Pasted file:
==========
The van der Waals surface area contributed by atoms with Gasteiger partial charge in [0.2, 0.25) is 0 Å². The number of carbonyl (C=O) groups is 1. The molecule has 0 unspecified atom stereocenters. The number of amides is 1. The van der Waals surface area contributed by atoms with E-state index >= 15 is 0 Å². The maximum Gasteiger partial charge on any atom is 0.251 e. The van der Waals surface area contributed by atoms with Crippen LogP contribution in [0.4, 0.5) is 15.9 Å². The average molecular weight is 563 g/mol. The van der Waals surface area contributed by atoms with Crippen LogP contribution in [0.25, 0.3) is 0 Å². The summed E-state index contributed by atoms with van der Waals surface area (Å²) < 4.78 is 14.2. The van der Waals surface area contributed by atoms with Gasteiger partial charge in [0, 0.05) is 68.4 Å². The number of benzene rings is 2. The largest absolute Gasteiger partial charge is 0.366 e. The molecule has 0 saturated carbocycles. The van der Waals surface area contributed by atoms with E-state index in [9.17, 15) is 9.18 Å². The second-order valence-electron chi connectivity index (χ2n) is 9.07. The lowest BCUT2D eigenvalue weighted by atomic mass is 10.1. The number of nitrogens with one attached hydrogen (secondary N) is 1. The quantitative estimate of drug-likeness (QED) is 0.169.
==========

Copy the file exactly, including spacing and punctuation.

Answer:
The van der Waals surface area contributed by atoms with Gasteiger partial charge in [0.2, 0.25) is 0 Å². The number of carbonyl (C=O) groups is 1. The molecule has 0 unspecified atom stereocenters. The number of amides is 1. The van der Waals surface area contributed by atoms with E-state index >= 15 is 0 Å². The maximum Gasteiger partial charge on any atom is 0.251 e. The van der Waals surface area contributed by atoms with Crippen LogP contribution in [0.4, 0.5) is 15.9 Å². The average molecular weight is 563 g/mol. The van der Waals surface area contributed by atoms with Crippen LogP contribution in [0.25, 0.3) is 0 Å². The summed E-state index contributed by atoms with van der Waals surface area (Å²) < 4.78 is 14.2. The van der Waals surface area contributed by atoms with Gasteiger partial charge in [0, 0.05) is 68.4 Å². The number of benzene rings is 2. The largest absolute Gasteiger partial charge is 0.366 e. The molecule has 0 saturated carbocycles. The van der Waals surface area contributed by atoms with E-state index in [9.17, 15) is 9.18 Å². The second-order valence-electron chi connectivity index (χ2n) is 9.07. The lowest BCUT2D eigenvalue weighted by atomic mass is 10.1. The number of nitrogens with one attached hydrogen (secondary N) is 1. The quantitative estimate of drug-likeness (QED) is 0.169.